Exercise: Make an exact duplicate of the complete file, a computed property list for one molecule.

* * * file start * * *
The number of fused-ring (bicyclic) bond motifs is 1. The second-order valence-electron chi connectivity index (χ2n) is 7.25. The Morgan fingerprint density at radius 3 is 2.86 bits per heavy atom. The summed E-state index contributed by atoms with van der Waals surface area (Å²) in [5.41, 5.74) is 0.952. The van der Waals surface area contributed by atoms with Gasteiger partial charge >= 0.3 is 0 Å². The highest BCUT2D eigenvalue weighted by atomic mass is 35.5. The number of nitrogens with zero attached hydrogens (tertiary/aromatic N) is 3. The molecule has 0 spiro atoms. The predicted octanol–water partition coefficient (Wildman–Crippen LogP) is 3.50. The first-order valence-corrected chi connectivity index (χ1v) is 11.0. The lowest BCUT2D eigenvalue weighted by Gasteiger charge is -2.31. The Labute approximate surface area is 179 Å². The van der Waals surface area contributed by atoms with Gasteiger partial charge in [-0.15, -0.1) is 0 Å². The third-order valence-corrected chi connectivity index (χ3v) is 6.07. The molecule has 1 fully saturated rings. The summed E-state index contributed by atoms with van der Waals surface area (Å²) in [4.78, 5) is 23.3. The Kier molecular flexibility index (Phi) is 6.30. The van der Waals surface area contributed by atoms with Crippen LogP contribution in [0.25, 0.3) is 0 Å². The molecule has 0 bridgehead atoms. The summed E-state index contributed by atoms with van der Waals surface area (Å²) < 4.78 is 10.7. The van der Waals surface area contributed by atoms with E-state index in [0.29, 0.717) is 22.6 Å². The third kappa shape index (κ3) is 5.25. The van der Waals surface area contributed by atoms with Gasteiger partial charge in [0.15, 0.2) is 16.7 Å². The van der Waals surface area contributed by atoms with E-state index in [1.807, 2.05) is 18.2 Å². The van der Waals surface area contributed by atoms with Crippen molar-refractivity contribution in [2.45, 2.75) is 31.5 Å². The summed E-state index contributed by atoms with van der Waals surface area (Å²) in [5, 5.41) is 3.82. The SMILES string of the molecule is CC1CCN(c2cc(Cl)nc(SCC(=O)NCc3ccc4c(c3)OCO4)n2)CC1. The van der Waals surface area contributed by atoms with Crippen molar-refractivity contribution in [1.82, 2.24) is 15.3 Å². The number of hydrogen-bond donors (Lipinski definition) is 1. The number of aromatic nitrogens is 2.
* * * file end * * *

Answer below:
The number of fused-ring (bicyclic) bond motifs is 1. The second-order valence-electron chi connectivity index (χ2n) is 7.25. The Morgan fingerprint density at radius 3 is 2.86 bits per heavy atom. The summed E-state index contributed by atoms with van der Waals surface area (Å²) in [5.41, 5.74) is 0.952. The van der Waals surface area contributed by atoms with Gasteiger partial charge >= 0.3 is 0 Å². The highest BCUT2D eigenvalue weighted by atomic mass is 35.5. The number of nitrogens with zero attached hydrogens (tertiary/aromatic N) is 3. The molecule has 0 spiro atoms. The predicted octanol–water partition coefficient (Wildman–Crippen LogP) is 3.50. The first-order valence-corrected chi connectivity index (χ1v) is 11.0. The lowest BCUT2D eigenvalue weighted by Gasteiger charge is -2.31. The Labute approximate surface area is 179 Å². The van der Waals surface area contributed by atoms with Gasteiger partial charge in [-0.15, -0.1) is 0 Å². The third-order valence-corrected chi connectivity index (χ3v) is 6.07. The molecule has 1 fully saturated rings. The summed E-state index contributed by atoms with van der Waals surface area (Å²) in [4.78, 5) is 23.3. The Kier molecular flexibility index (Phi) is 6.30. The van der Waals surface area contributed by atoms with Crippen LogP contribution in [0.25, 0.3) is 0 Å². The molecule has 0 bridgehead atoms. The summed E-state index contributed by atoms with van der Waals surface area (Å²) < 4.78 is 10.7. The van der Waals surface area contributed by atoms with E-state index in [0.29, 0.717) is 22.6 Å². The third kappa shape index (κ3) is 5.25. The van der Waals surface area contributed by atoms with Gasteiger partial charge in [0.15, 0.2) is 16.7 Å². The van der Waals surface area contributed by atoms with E-state index in [1.807, 2.05) is 18.2 Å². The van der Waals surface area contributed by atoms with Crippen molar-refractivity contribution in [2.45, 2.75) is 31.5 Å². The summed E-state index contributed by atoms with van der Waals surface area (Å²) in [5, 5.41) is 3.82. The SMILES string of the molecule is CC1CCN(c2cc(Cl)nc(SCC(=O)NCc3ccc4c(c3)OCO4)n2)CC1. The van der Waals surface area contributed by atoms with Crippen molar-refractivity contribution in [1.82, 2.24) is 15.3 Å². The number of hydrogen-bond donors (Lipinski definition) is 1. The number of aromatic nitrogens is 2.